West Virginia will never get salaries to where they need to be with 1 percent increases each year. For salaries to raise to competitive levels, something has to give. The reality of the situation is that the delivery of services needs a complete redesign — less bureaucracy and more time on task. Fewer employees with significantly better salary levels is what ultimately will be required. Where in the budget process is this being discussed? To bring our teachers up to competitive pay levels will cost hundreds of millions of dollars, and $50 million dollars every two years is not even close to what is needed. Employee turnover in Health and Human Services is at dysfunctionally high rates. Our correctional employees are over worked and under paid. The list goes on and on. 

The point being that state government needs to redefine its workplace and find a way to provide competitive salaries for capable employees. The staffing level for full-time equivalents in the FY 2015 budget is 41,442. This is only 119 full-time equivalents fewer than in FY 2014 and 547 more FTE's than in FY 2013. One could conclude that the the current budget is designed to maintain the status quo while plowing through rough waters.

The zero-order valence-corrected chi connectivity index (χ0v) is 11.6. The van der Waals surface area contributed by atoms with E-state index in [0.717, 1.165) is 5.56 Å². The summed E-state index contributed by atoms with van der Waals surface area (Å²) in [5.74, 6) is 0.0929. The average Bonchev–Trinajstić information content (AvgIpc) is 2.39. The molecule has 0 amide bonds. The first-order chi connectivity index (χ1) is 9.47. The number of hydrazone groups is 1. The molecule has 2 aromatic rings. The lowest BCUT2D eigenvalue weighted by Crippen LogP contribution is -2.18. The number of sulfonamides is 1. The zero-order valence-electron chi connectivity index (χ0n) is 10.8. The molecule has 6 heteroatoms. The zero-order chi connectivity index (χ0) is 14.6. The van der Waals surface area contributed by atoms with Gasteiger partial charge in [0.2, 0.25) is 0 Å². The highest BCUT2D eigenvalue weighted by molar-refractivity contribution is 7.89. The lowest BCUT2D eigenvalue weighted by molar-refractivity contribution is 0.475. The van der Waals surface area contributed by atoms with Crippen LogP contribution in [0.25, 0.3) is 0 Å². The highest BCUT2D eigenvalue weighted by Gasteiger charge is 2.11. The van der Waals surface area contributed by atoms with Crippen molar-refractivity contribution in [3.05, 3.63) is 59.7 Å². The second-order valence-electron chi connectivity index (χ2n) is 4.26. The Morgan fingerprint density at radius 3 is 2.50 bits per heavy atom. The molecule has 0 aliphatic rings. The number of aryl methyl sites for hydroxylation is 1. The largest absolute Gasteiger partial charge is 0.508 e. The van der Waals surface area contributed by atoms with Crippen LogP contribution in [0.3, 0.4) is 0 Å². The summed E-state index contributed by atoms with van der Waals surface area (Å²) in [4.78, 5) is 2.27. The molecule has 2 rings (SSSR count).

It is not about the State trying to adjust to dramatically changing times. With the demographics of state workers, it should be possible to manage downsizing through retirements and attrition. Some employees will not be up to the task of a redefined workplace, and they will need to look for employment elsewhere. Those will clearly be the exception, and even in those cases, workforce training and job placement services can be provided. Given the extent of the redesign necessary to bring employee numbers and salaries in line, Gov. Earl Ray Tomblin missed an opportunity to start the redesign process in this budget year. Salary increases and redesigned work places should go hand in hand.